As usual, click any photo to bring up a larger version.
THERE ARE MORE VIDEOS IN THE SECOND ARTICLE (LINK BELOW)
If you are interested in building your own version of this project, I have a set of detailed plans available for purchase for a modest price.
This includes 1:1 plans which you can print out and tape (or glue) together to create full size traceable plans for Bending Form to make the curved sides, which I think is the most challenging part of the project. Read More... »
What could be better than a child's noisy push/pull toy? How about TWO noisy push toys?
I built the pushtoy on the right over 18 years ago, back in 1998, when my son was a toddler. It is based on a photo of a wooden toy that I found online. I was intrigued by the idea, and got together with my brother and designed and built a version of it. This is way before the time of youtube... I didn't even own a digital camera back then, and I have no photos at all of the build, let alone any video.
I recently decided that it would be fun to revisit this project. However, this time I would thoroughly document and film it for my youtube channel.
Here is how it works. There is no axle through the center of the piece. Instead, the axles are just stubs that connect the wheels to the outside frame. The wheels are connected together by four dowels, and there are eight noisemaker blocks that can swing freely on the dowels.
As the wheels turn the noisemaker block falls forward, and bangs against the neighbouring dowel, as shown in this photo...
... then as the wheel continues to turn, the block turns upside down, and then falls forward again (this time while upside down) and bangs against the other neighbouring dowel. To the left side of the photo you can see an example noisemaker block mounted on a dowel.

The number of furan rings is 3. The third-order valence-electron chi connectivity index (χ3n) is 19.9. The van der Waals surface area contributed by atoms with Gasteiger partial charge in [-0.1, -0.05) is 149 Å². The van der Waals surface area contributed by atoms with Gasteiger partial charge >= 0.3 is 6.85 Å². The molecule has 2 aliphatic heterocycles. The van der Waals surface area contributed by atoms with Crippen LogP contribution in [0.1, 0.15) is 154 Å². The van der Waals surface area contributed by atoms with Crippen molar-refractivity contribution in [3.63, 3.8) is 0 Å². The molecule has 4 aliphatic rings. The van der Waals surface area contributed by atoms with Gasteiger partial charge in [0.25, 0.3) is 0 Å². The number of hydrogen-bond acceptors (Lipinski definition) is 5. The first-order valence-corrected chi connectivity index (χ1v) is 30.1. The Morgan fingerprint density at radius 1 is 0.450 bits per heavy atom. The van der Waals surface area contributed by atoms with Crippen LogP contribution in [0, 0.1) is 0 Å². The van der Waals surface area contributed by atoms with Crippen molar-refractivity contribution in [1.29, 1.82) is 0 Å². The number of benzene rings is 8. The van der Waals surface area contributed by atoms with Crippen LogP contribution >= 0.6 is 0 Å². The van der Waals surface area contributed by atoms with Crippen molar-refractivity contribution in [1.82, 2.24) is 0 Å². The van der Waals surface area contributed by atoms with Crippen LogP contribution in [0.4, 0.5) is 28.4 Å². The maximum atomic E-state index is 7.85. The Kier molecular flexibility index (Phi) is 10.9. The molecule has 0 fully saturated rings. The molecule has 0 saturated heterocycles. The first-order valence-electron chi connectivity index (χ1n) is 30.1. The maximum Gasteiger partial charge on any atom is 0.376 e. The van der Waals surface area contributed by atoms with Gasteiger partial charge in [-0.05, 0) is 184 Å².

There are two blocks on each dowel, which is eight blocks in total. So there is a constant rattle of blocks banging back and forth. I strongly recommended watching the video above to get a sense of the noise and activity of this toy.
Here is a look at the finished toy. It is about 29 inches tall, and about 11 inches wide. There aren't any straight lines, so all the measurements are approximate!
Here is a closeup of the top handles. I don't own a lathe, and have not turned since shop class in the 7th grade. These handles are large shaker coat pegs. Of course, you could turn your own handles if you would like.
The curved sides are made of laminated maple strips, and just for fun I slipped in a constrasting strip of teak, which gives it that brown stripe down the center of the sides.
Here is a closeup of the wheel assembly with all the noisemaker blocks.
I love working with contrasting woods, and this project is a great one for unleashing your inner creativity. I picked four different species of wood for the noisemaker blocks, and if you check the other photos you can tell how I chose different species for the original toy as well.
Here below are a few more photos. The first one shows one of the axle ends. These were hardwood balls that I bought at a craft store. I used the drillpress to burn in a charred ring, for decoration, and mounted them onto the end of the axles. The other photo shows the new pushtoy with the original pushtoy.
NOTE: Click the button to go the second article where there are more details (including two videos) on the Noisy Push Toy construction process.
Thanks for reading!